This is my Minidisc-Story
Back in the year 2000 (haha, sounds like a bad intro into a cheap SciFi-novel), my journey with Minidisc began...
It was the days, in which Rage Against the Machine, Absolute Beginner and Patrice where the contemporary bands to listen to. As I already had a pretty decent Stereo-System, consisting of a Technics Amp, paired with Canton speakers, I wanted to have the same quality of sound on the go. Therefore, I purchased a Sharp MD-MT99. Why? Simply, because this unit was available in blue. Yes, that is the real and only reason. This device was my first portable Minidisc-Recorder. The list of features was and still is pretty nice: Metal body, MDLP (longplay mode), optical-in, Mic-in, works with one standard AA-battery for ages. Yes, the form-factor is unique, but I was okay with it. The notch on top, which houses the battery breaks the square design, but it also makes the device pretty flat, so the recorder can slide in your back pocket without any issues.
I spent tens of hours in front of my CD-Player, recording music onto Minidiscs, taking them with me on the go to school. As I had a Philips over-ear headphone, the isolation was really good and I enjoyed my music a lot. This was also the time, I got into playing the electric guitar and had my first band called "suffering cross", but this is a different story...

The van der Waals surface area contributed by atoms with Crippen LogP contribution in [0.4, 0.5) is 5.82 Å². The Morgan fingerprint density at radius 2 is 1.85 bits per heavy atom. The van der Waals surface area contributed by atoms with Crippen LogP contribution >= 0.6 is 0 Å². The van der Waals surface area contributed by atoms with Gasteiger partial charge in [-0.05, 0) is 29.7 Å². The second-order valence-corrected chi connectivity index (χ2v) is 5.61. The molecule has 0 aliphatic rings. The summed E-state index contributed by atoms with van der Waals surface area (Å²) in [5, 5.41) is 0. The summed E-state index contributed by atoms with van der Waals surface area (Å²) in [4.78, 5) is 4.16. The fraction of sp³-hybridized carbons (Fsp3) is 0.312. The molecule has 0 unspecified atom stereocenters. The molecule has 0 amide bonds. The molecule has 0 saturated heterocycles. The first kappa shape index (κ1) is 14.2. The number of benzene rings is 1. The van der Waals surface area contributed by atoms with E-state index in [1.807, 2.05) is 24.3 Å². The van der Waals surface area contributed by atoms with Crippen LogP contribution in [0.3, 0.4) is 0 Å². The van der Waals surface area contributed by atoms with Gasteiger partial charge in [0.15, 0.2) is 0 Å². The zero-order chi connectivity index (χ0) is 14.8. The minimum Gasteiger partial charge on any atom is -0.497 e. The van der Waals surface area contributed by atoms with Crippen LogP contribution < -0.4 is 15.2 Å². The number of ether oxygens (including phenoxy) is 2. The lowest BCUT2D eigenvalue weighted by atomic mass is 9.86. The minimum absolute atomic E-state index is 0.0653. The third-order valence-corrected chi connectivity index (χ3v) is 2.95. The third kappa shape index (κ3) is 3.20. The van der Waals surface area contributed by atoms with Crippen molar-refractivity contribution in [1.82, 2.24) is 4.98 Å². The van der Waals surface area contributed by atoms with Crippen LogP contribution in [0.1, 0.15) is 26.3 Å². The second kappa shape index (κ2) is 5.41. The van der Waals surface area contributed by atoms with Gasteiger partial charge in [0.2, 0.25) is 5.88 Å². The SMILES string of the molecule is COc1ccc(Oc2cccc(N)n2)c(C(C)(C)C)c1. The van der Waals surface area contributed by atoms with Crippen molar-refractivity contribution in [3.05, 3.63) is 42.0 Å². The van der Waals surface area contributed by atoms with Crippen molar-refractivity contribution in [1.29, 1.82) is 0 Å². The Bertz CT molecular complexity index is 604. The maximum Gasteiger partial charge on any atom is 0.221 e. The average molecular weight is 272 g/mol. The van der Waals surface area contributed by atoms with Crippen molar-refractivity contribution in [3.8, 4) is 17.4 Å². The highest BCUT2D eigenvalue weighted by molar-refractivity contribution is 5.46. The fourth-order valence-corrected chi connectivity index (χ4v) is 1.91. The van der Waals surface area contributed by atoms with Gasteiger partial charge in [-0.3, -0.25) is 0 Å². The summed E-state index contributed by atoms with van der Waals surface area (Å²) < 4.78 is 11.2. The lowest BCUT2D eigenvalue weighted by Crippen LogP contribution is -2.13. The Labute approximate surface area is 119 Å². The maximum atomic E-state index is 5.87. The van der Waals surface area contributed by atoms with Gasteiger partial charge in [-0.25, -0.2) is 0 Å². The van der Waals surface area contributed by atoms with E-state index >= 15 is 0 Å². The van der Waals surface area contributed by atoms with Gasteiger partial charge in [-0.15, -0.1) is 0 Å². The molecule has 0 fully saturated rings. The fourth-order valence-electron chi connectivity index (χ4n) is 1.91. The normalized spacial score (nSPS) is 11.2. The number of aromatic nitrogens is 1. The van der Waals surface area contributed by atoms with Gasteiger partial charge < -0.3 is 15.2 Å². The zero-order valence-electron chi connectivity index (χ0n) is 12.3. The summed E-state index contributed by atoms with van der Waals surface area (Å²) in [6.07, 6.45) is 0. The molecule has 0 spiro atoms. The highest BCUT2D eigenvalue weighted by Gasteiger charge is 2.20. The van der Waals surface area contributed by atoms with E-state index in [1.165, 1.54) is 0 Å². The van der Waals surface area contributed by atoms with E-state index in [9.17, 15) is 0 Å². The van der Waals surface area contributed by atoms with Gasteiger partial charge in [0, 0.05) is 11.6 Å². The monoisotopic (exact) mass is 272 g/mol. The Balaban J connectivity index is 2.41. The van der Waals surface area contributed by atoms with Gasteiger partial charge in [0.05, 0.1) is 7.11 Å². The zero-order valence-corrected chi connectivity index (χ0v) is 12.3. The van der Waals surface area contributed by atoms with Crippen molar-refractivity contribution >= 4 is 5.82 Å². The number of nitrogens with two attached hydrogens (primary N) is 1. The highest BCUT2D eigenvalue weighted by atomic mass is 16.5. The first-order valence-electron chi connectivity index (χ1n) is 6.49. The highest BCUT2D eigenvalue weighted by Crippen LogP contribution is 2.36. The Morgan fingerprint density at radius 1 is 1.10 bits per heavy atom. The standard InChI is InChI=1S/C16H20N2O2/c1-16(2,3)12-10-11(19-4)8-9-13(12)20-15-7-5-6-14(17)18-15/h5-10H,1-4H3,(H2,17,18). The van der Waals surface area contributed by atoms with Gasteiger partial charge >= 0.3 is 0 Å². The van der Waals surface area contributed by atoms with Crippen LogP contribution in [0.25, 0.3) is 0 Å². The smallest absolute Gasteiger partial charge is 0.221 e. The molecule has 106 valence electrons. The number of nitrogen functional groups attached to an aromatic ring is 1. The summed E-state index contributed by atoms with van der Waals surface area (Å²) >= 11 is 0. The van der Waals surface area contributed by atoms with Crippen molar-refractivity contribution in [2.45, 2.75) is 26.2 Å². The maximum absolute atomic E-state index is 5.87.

The mic-in of the recorder came in handy, too, as I was able to record our first demo onto Minidisc, using the headphone as a microphone (yes, you can do that).
Times flew by like crazy and my most listened-to album was "The Battle of L.A." by Rage against the Machine.
Then, suddenly, it all stopped. Unfortunately, my beloved Sharp Minidisc Recorder didn't work anymore. All it did was showing the error-message "can't READa".
Too bad I thought, so I went to the next electronics shop to purchase a new Minidisc-Recorder. This time, I gave the Sony MZ-N505 a go. Why this particular model? You are guessing correctly: because it was available in blue.
This device was different then the Sharp. I was all plastic, had the battery at the back, which was not only ugly, but also a bit clunky, and it came with a USB-interface.
USB on such a recorder? Yes, it was the time, where MP3s became very popular and Sony implemented an approach to copy MP3s onto Minidiscs via USB using a dedicated Software, called "SonicStage". Once imported, it was possible to check-out MP3s and copy them onto the recorder, just like files on later MP3-players, but with the advantage to have them stored on a physical disc, being able to listen to it on a stereo-system.
This was a huge game-changer for me!
Nevertheless, due to the plastic-made shell, the MZ505 did not last as long as the Sharp.
Very sadly, the Sony broke, as I fell down with my bike onto my bum, having the MZ505 in my back pocket. Outch!
And this was it with Minidisc... I thought.
Then, I moved over to MP3-Players. I had a couple of those, incl. the ones with an integrated USB-A plug. I also had a Creative Zen Pebble, which came with an integrated speaker, but one of my mates in Australia lost it unfortunately. This was the trigger to purchase an iPod. It was an iPod nano in - of course - blue.
The metal case was even engraved with my blog-URL back then (3springs | _benedicht.de), as I had the opportunity to experience three springs in a row. (I did an exchange semester in Melbourne, Australia).